First the politics, now the fiscal cliff

Posted by ProTradingIndicators on

These have been some remarkable weeks. Earnings, the last leg of the election campaign, hurricane Sandy’s storm surge and power outages, Barack Obama re-election, and a nor-eastern to boot.

And as divided as the voters were on the election, so are the analysts on what the Obama win will mean for the markets. The buzzword, for the coming weeks however, will continue to be the fiscal cliff.

The analyst and political comments range from warnings of total meltdown of the American economy to the assertion by Nobel Prize winning economist Paul Krugman’s that ‘no deal is better than a bad deal’. Despite what he admits himself, seem to be very serious consequences for the economy.

As both camps play the media game and position themselves for the coming negotiations, the markets will remain ill at ease even if everyone involved believes some type of compromise will have to be reached and sooner rather than later.

Fiscal Cliff? So what else is happening?

A small ray of hope at the horizon! The September International Trade Deficit numbers added a surprising $ 16 Billion net increase over Q3 real GDP, led by a large broad-based increase in exports. According to some analysts this seems to hint at a stabilization of the global market with an important effect on the US economic performance in that timeframe.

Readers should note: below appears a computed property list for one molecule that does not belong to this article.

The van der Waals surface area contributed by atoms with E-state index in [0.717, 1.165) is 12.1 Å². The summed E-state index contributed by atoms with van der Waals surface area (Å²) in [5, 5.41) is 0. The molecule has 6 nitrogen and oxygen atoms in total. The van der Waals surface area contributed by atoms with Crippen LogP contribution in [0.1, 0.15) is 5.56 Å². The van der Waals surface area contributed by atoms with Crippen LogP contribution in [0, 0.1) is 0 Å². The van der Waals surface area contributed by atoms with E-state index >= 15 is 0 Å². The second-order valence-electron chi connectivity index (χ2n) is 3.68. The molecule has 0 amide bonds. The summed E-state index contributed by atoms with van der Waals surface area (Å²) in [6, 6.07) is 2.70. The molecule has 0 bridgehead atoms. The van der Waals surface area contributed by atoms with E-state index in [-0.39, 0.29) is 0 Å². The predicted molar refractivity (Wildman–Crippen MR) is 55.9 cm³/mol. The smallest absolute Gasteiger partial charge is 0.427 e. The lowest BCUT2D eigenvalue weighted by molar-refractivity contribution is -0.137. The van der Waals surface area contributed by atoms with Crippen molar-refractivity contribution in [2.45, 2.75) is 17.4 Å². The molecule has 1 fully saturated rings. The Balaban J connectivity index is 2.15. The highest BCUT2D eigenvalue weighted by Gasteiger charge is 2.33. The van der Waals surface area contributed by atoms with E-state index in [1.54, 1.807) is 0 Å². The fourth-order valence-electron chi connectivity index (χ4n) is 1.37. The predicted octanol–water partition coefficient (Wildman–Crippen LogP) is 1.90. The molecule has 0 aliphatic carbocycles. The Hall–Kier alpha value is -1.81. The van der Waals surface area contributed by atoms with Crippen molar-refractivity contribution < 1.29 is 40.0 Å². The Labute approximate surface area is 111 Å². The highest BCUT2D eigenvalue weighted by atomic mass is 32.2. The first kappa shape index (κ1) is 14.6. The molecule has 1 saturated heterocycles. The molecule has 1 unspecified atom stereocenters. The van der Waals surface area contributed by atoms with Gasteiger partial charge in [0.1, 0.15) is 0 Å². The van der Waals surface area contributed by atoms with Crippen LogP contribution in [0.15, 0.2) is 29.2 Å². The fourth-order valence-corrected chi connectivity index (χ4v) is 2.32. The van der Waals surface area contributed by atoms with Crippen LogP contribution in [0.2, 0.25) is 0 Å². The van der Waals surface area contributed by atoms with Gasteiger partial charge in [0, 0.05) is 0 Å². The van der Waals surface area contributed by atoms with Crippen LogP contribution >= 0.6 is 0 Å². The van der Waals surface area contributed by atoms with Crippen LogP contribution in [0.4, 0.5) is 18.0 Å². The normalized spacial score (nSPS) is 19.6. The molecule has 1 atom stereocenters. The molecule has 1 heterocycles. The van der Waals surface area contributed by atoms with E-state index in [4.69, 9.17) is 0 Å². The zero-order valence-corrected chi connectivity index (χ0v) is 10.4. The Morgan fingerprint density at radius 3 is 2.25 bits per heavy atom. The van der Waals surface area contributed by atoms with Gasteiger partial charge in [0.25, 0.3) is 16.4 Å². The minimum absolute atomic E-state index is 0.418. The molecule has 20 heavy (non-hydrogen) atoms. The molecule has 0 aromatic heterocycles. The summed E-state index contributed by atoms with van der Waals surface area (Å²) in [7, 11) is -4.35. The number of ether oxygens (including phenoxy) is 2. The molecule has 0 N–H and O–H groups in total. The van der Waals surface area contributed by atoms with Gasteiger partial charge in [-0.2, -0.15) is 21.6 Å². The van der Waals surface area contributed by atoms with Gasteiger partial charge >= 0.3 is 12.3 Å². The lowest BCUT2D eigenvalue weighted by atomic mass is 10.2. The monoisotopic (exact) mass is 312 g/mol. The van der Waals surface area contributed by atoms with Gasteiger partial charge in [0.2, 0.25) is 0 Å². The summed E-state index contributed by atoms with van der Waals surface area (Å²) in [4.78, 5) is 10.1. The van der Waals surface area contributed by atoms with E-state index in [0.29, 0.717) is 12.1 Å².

US stocks sold off after it became clear that we had opted for ‘four more years’. Internationally, markets in Asia as well as Europe seemed to welcome a second term, although concerns about the US fiscal cliff also have their impact there.


In agriculture the dry weather conditions and their effect on winter crop will continue to be the focus of attention in the last weeks of the year. The industrial metal and energy sectors have seen volatility and will probably continue to do so until the year end. On the other hand the weak economic growth and political uncertainty seem to favor an extension of QE at the next Fed meeting in December and a possible downgrade? in 2013. These factors in turn create very favorable conditions for precious metals and investors looking for diversity plays.


In bonds it is all about politics. Even if House Speaker Boehner and President Obama ignore the political noise and ‘get it done’, it promises to be a long and bumpy ride. Both Moody’s and Fitch have warned about the possible negative consequences a delay in the resolution of the fiscal cliff dilemma could have on both the US and global economy.

Things to look out for:

Week ending November 18th
Monday: Veteran’s Day and closed Bond markets
Wednesday: October retail sales and Fed meeting minutes

Week ending November 23rd
Monday: look out for existing home sales and housing market data
Tuesday: housing starts
Wednesday: jobless claims, consumer sentiment, oil and natural gas
On Thanksgiving Bond and Equity markets will be closed
Friday: NYSE early close

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